The only thing that I cringed at is the author’s nettlesome partiality for the policemen who were said to be incompetent in their job because they missed the fact that the man they were supposed to take over to the authority turned out to be Dahmer’s victim. She argued that policemen were not perfect   and had no any idea of what a serial killer’s behavioral patterns are. Also, she reasoned that it was not easy to be in that line of duty since they stay up late to monitor around the city  at nights.

These are the answers to the   psychopath test above. You are normal if your answer is that he memorizes your face. You are a psychopath if you think that he counts what floor you live in.

Rating: 4/ 5 stars ( I  was terrified by  it.)

The Girl on the Train by Paula Hawkins: A Book Review

thegirlontetrainThe winner of the 2015 Goodreads Choice Award for the Best Mystery and Thriller.  It narrowly defeated Stephen King’s Finders Keepers and  J.K. Rowling’s  Career of Evil under her pen name Robert Galbraith. I have not read the latter ones yet, but I am aware that Stephen King is well- known for writing such genre. How about Rowling’s skills in captivating her audience with her magic spell?  So I cannot comparatively but subjectively criticize it if this is deserving of the award. Don’t take umbrage at me, Ms. Hawkins.

I may not be a movie snob, but I believe that this is the agglomeration of the author’s collected ideas she may have drawn from the mystery and thriller movies she has watched, needless to say from the books she has read. I bet my boots Stephen King is one of her influences. So there are some parts in the book which are not new to me any longer: I guess who among the characters the real killer is. It is the kind one who turns out to be the bad one;  the part when another character drowns her baby to death. This sounds Greek to me. Where did I read and watch it? ; Rachel’s episodic-memory  scenes ; and the victim’s husband will be the protagonist’s friend and eventually enemy.

Nevertheless, the author wrote her collected ideas very well. The sentences are light, loose, and expressive which I believe are essential in writing a mystery and thriller. I can imagine the vivid scenes. I can connect to the characters. I can sense the suspenseful parts. However, I notice that there are some parts which enervate and undermine the excitement in reaching the climax such as too many emphases on the protagonist’s abject misery. She does something like this and like that off and on. In addition, the idea of alternate personal accounts among the three characters, notably between Anna and Megan, taxes my interest in and focus on Rachel, the protagonist. I do not care much about both of them; I just want to focus on Rachel. How about playing down to some other characters such as the two detectives? In other words, the author intends to leave us readers hang in the air which I find monotonously dreary and annoying . Ooops! You might find me now harsh, but I mean business. Mea Culpa.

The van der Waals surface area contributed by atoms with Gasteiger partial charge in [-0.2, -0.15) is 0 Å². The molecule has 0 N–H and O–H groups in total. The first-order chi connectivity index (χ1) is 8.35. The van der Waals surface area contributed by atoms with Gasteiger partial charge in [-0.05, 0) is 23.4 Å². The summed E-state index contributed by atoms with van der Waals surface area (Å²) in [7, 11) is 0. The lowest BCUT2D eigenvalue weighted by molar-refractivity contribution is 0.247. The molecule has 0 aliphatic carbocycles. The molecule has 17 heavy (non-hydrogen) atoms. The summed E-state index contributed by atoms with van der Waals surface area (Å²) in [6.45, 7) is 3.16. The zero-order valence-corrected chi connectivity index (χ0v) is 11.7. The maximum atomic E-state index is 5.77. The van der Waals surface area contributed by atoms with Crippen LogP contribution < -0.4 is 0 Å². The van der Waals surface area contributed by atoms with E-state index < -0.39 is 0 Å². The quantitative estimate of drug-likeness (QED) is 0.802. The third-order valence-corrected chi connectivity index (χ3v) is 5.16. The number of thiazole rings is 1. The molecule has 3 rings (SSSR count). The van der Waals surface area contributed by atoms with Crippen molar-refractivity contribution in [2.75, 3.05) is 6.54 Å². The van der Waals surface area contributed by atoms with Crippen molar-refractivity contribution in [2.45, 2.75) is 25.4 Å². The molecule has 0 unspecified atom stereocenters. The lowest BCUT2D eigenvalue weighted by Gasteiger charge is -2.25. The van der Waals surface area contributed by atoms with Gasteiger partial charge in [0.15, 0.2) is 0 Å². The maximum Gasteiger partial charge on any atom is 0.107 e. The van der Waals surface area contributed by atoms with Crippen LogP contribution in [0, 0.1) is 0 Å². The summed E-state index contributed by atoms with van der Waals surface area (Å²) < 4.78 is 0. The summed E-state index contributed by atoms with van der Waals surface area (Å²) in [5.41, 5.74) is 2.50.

Despite that the book appears lacking  originality, there is one thing that I found somewhat interesting. It is  the main character’s role. She is a divorcee and   dipsomania as well. That is why she loses her job.  In fear of shame, she pretends to go to work   by staying on the train where she forms her   fantasies and in a library where she reads and reads and reads- the settings I have not read yet.

Since Goodreads, the largest book club site in the world, catapulted it to fame, for sure,  Ms. Hawkins will be expected to write something better than this. Congratulations to Ms. Hawkins!  I am sure she takes her hat off to the readers who voted for her. Can I still belong to them? ^_^